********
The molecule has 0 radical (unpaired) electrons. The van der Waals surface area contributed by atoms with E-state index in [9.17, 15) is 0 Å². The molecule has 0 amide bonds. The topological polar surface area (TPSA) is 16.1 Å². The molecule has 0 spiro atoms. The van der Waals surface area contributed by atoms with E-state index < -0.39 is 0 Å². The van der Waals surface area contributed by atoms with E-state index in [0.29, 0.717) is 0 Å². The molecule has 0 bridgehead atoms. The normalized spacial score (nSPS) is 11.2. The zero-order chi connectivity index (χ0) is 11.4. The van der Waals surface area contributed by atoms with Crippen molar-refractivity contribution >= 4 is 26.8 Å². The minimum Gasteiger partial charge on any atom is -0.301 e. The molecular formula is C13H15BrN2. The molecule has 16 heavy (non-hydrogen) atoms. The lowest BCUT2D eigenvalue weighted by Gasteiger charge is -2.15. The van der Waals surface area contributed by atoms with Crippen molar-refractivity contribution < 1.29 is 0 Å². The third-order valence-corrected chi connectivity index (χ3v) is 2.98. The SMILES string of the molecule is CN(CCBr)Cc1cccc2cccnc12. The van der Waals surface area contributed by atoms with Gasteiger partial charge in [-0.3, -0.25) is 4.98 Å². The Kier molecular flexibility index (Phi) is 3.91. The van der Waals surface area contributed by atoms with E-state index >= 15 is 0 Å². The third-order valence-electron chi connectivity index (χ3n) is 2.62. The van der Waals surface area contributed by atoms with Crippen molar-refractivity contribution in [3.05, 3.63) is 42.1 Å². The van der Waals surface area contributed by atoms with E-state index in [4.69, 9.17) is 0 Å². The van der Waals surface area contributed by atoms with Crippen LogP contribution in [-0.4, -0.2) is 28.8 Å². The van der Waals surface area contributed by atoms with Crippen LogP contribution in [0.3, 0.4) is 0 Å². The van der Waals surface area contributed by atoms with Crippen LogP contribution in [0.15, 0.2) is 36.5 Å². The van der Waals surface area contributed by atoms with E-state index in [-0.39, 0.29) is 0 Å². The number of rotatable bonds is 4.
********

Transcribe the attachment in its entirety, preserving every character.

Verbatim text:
The molecule has 0 radical (unpaired) electrons. The van der Waals surface area contributed by atoms with E-state index in [9.17, 15) is 0 Å². The molecule has 0 amide bonds. The topological polar surface area (TPSA) is 16.1 Å². The molecule has 0 spiro atoms. The van der Waals surface area contributed by atoms with E-state index < -0.39 is 0 Å². The van der Waals surface area contributed by atoms with E-state index in [0.29, 0.717) is 0 Å². The molecule has 0 bridgehead atoms. The normalized spacial score (nSPS) is 11.2. The zero-order chi connectivity index (χ0) is 11.4. The van der Waals surface area contributed by atoms with Crippen molar-refractivity contribution >= 4 is 26.8 Å². The minimum Gasteiger partial charge on any atom is -0.301 e. The molecular formula is C13H15BrN2. The molecule has 16 heavy (non-hydrogen) atoms. The lowest BCUT2D eigenvalue weighted by Gasteiger charge is -2.15. The van der Waals surface area contributed by atoms with Crippen molar-refractivity contribution < 1.29 is 0 Å². The third-order valence-corrected chi connectivity index (χ3v) is 2.98. The SMILES string of the molecule is CN(CCBr)Cc1cccc2cccnc12. The van der Waals surface area contributed by atoms with Gasteiger partial charge in [-0.3, -0.25) is 4.98 Å². The Kier molecular flexibility index (Phi) is 3.91. The van der Waals surface area contributed by atoms with E-state index >= 15 is 0 Å². The third-order valence-electron chi connectivity index (χ3n) is 2.62. The van der Waals surface area contributed by atoms with Crippen molar-refractivity contribution in [3.05, 3.63) is 42.1 Å². The van der Waals surface area contributed by atoms with E-state index in [4.69, 9.17) is 0 Å². The van der Waals surface area contributed by atoms with Crippen LogP contribution in [-0.4, -0.2) is 28.8 Å². The van der Waals surface area contributed by atoms with Crippen LogP contribution in [0.3, 0.4) is 0 Å². The van der Waals surface area contributed by atoms with Crippen LogP contribution in [0.15, 0.2) is 36.5 Å². The van der Waals surface area contributed by atoms with E-state index in [-0.39, 0.29) is 0 Å². The number of rotatable bonds is 4.